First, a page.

1 October Sunrise Remembrance Ceremony

1 October Sunrise Remembrance Ceremony

Christopher DeVargas

Family and friends of victims and survivors of the Route 91 Harvest Festival shooting gather alongside members of law enforcement and first responder during the annual 1 October Sunrise Remembrance Ceremony at the Clark County Government Center amphitheater Sunday, Oct. 1, 2023.

At the front of the stage sit family and friends of the 58 people killed in the Oct. 1, 2017, mass shooting on the Strip.

They all are facing a gigantic electronic board displaying a message that’s become our mantra: #VegasStrong.”

The 1 October Sunrise Ceremony they were attending has become an annual hour of healing for many — from those who were at the country music festival when the deadliest mass shooting in modern American history erupted, to residents of the city where the tragedy occurred.

“As each year goes by, it doesn’t get any easier to grieve the lives we lost. While it doesn’t get any easier, we can take solace in the continuing strength and resiliency of the Vegas Strong community,” said Gov. Joe Lombardo, who led the Metro Police response to the shooting six years ago as the Clark County sheriff. “In our time of greatest need, our community came together to grieve more and heal together. Now, six years since 1 October, I continue to be deeply touched and moved by the response of our community, LVMPD and the strength of our friends and family.”

Lombardo, who was elected governor in 2022, was joined onstage by other local and state leaders, including Secretary of State Cisco Aguilar, Sheriff Kevin McMahill — who was an undersheriff in 2017 — and four Clark County commissioners.

McMahill followed Lombardo’s comments with his own story from the night, but not before acknowledging the family members of Route 91 Music Festival victims sitting in the rows before him.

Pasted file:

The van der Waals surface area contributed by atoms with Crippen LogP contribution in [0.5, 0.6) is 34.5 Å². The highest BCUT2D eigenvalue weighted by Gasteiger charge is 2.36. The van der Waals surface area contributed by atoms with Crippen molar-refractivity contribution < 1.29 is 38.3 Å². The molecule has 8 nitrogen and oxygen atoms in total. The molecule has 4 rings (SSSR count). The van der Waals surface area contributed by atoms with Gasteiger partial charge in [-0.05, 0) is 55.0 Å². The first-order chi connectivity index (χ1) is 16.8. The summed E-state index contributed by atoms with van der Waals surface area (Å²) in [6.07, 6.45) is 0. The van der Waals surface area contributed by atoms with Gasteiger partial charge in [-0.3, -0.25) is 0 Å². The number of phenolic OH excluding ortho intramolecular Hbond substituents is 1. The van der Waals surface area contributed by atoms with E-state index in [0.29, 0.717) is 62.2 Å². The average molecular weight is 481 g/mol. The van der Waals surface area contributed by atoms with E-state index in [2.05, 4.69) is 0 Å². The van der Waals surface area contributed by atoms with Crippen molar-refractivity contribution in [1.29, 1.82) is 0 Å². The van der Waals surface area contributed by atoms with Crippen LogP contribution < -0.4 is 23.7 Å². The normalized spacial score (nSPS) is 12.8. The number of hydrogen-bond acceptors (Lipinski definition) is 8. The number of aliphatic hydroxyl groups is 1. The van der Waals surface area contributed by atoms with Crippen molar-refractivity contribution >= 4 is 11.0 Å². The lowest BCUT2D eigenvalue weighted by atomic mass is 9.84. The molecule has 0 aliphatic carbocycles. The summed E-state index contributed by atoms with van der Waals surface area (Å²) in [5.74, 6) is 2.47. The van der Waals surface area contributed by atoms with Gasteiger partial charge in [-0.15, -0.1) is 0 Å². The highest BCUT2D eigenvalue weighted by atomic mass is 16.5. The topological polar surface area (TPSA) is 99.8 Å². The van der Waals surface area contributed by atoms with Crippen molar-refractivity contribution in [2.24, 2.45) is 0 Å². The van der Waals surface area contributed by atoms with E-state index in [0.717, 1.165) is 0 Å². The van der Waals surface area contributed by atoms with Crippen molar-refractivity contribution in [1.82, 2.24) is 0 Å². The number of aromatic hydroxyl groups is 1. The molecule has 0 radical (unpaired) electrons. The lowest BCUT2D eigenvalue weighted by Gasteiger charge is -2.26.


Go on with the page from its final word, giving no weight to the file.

McMahill recalled taking his kids to a show on the Strip near the shooting site at the south end of Las Vegas Boulevard with his wife, Kelly McMahill, a now-retired deputy chief at Metro and former member of the now-dissolved 1 October Memorial Design Committee.

One Metro officer died that night at the concert — Charleston Hartfield, who was at the festival with his wife — and many more “are still dealing with their own scars,” McMahill said.

Despite the terror he recalled, McMahill also shined some light on the positives that have since come from that event, namely the Joint Emergency Training Institute built between first responders in the region.

He commended the community’s strength and support for each other.

“Six years later, we cannot forget those moments of resilience in the face of unspeakable tragedy,” McMahill said. “I want you to remember how we looked out for each other, how we helped each other; we lifted each other up to the darkest of times (and) that is what remains with me to this day, the love of our community.”

And keeping with the messages of communal love, Commissioner Jim Gibson took to the podium to “celebrate the lives of those who were lost and to remember them,” give thanks to first responders and give updates on the permanent Route 91 shooting memorial.

He urged the audience not to forget what happened on Oct. 1, 2017, and in the days following the massacre, saying, “The folks who were lost live on in our hearts and the things that were lost live there, too.”

The “incredible” lessons learned as the community came together after the shooting should not be forgotten as well, he added.

“We rose above awful circumstances, and this community demonstrated that it is unique, one of a kind; the outpouring of love and support we received from one another, and from across the country and from the world was noteworthy,” Gibson said.